Why not top-30? Or top-20? I’m really trying to be one of the top players in the world. That’s the kind of route I am going down now.

This is my first tournament since Hoylake and it is great to be back in another Major. I’ve no regrets about not trying to get into the tournament in Reno last week on the PGA Tour. My time spent at home was far better for me. I practiced well, played the K Club with my coach Neil Manchip, and got to see my brother, Alan, playing in the South of Ireland at Lahinch.

I suppose the relationship me and Alan have is that I try not to get too involved in his golf. I felt a little sorry down in Lahinch because he was the one playing the tournament and people were trying to pull and drag out of me.

I was trying to stay out of his way and let him do his own thing. But watching his demeanour on the course, it was very similar to what mine is. He is a little fiery, a little hot-heated too but I like the way he is able to get annoyed and then come back.


Alan – and my dad, Brendan – was with me at Hoylake and I like having him around. He is very intelligent and is knowledgeable about golf.

He’ll always have a few good words. In fact, I love having family or friends with me at tournaments. Darragh Fanning, who plays for Leinster, was with me at the US Open and Andrew Cushen, who plays football with Clara, is with me this week . He is also very positive about wanting me to do well.

Most of all, I really want to do well. Hoylake really whetted my appetite to compete and perform in the Majors and I want to try and kick on. I love contending. There is nothing worse than playing on a Sunday when you’re back in 60th position.

It’s been quite hard at times this season, either missing the cut or being up the leaderboard, but my game has been more consistent since May and I want to keep pushing myself.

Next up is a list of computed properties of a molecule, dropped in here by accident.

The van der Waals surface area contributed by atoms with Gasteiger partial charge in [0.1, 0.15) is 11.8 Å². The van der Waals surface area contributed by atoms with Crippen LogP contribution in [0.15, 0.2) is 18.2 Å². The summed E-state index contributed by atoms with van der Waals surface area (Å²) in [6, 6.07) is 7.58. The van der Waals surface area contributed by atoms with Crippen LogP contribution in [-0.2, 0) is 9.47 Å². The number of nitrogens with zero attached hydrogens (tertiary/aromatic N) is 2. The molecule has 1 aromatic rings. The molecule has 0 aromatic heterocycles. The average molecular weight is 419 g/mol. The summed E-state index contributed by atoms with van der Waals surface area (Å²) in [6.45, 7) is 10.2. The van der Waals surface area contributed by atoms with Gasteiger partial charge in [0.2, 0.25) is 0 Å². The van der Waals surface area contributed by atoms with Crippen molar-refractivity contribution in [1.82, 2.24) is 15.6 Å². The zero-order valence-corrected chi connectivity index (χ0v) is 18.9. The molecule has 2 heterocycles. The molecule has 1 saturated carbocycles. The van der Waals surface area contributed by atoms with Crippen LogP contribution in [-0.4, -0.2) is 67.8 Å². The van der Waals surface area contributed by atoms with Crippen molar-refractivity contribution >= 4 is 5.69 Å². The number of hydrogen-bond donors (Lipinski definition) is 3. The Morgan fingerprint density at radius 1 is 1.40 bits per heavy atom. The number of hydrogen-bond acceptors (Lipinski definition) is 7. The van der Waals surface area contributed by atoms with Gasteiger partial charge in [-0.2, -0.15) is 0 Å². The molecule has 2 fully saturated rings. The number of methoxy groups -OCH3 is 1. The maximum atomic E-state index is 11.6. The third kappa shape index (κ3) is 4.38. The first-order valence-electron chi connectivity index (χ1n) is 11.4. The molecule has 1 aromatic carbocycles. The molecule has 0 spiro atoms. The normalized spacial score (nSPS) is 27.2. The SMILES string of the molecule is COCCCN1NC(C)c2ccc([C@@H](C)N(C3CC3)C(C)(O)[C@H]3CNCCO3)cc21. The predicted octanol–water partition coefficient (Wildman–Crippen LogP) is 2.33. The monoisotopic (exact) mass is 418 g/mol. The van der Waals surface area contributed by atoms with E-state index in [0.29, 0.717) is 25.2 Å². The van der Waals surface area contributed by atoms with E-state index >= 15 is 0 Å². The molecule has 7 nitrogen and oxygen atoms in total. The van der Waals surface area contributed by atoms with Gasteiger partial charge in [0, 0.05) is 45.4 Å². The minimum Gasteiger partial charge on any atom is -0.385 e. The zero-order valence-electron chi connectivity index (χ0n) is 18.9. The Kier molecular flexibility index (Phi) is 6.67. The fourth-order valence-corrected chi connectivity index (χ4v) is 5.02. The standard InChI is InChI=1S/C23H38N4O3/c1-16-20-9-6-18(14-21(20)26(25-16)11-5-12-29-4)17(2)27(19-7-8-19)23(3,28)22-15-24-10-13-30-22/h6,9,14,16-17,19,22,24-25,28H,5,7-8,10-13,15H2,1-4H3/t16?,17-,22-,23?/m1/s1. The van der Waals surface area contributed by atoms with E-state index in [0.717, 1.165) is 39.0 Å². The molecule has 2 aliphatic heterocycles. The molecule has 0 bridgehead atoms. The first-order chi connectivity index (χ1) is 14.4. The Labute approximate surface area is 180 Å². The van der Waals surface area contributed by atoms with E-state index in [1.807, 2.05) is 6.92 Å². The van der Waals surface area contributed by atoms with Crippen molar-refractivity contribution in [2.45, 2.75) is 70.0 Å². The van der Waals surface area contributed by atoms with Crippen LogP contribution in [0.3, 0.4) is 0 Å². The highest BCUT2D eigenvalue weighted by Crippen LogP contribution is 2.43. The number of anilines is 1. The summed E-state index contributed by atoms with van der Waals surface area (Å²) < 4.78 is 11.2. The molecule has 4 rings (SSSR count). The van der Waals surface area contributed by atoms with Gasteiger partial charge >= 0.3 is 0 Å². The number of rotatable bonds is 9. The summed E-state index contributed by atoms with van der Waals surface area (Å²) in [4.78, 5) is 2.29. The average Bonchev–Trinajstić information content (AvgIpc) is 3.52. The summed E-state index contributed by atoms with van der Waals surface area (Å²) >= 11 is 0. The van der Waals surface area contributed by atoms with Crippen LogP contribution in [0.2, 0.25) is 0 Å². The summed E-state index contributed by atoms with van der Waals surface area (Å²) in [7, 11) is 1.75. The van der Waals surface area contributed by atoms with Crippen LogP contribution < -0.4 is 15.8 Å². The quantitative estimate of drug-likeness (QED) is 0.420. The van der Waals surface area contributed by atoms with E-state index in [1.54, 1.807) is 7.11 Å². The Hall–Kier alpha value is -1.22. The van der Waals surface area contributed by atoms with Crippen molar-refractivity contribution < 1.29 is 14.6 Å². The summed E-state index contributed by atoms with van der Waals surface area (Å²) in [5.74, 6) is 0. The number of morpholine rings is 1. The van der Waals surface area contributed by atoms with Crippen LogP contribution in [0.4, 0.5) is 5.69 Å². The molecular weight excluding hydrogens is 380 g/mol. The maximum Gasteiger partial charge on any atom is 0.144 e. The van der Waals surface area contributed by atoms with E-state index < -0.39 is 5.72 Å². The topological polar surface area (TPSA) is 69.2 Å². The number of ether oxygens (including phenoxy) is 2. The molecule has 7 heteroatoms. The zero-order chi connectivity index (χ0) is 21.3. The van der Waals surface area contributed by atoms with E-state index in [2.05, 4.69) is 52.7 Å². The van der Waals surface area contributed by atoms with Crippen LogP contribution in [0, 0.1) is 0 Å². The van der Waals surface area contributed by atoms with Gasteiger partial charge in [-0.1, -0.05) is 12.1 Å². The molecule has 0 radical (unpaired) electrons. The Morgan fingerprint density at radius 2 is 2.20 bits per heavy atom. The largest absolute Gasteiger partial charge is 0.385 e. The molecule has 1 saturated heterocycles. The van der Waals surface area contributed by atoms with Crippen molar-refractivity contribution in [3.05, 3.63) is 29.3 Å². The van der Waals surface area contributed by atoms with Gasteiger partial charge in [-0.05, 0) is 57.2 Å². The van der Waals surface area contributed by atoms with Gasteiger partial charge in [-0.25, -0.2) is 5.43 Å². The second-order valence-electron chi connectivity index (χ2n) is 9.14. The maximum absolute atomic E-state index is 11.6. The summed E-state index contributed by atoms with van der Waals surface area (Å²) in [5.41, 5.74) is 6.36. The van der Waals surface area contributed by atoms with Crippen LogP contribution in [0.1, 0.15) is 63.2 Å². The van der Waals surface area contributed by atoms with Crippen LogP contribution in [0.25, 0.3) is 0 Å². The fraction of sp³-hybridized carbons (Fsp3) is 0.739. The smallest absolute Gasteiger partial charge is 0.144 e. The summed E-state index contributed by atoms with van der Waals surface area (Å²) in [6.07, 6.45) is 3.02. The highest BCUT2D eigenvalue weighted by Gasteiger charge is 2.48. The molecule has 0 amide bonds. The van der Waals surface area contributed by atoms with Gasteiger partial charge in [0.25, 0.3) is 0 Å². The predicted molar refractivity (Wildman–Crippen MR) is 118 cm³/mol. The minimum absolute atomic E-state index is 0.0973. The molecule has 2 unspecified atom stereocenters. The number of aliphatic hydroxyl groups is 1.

People keep asking me about my chances of getting onto the team for the Ryder Cup and I probably need to win or finish second this week for that to happen.

I got a kick out of people watching Paul McGinley talking to me on the range on Tuesday morning and they were probably jumping to conclusions. In fact, all we were talking about was GAA and how the championship is going. Nothing to do with golf at all . . .

Good place

I’m in a good place coming in to Valhalla. I like the draw, getting out first in tomorrow’s second round will mean it won’t be too hot and the greens will be perfect.

I’m hitting the ball well. My putting is good and so is my iron play. I’m enjoying my golf after a tough start to the year but I battled through that well. I always felt when I came out the far side of that spell that I was going to be a stronger and better golfer for it and I feel like I am.

This is my third Major of the year and I believe I can definitely compete. If I play my best golf, get a few of the right kind of breaks, and keep on making birdies, you never know what is going to happen.

There haven’t been many tournaments over the past few months where I didn’t think I could win and this week is no different.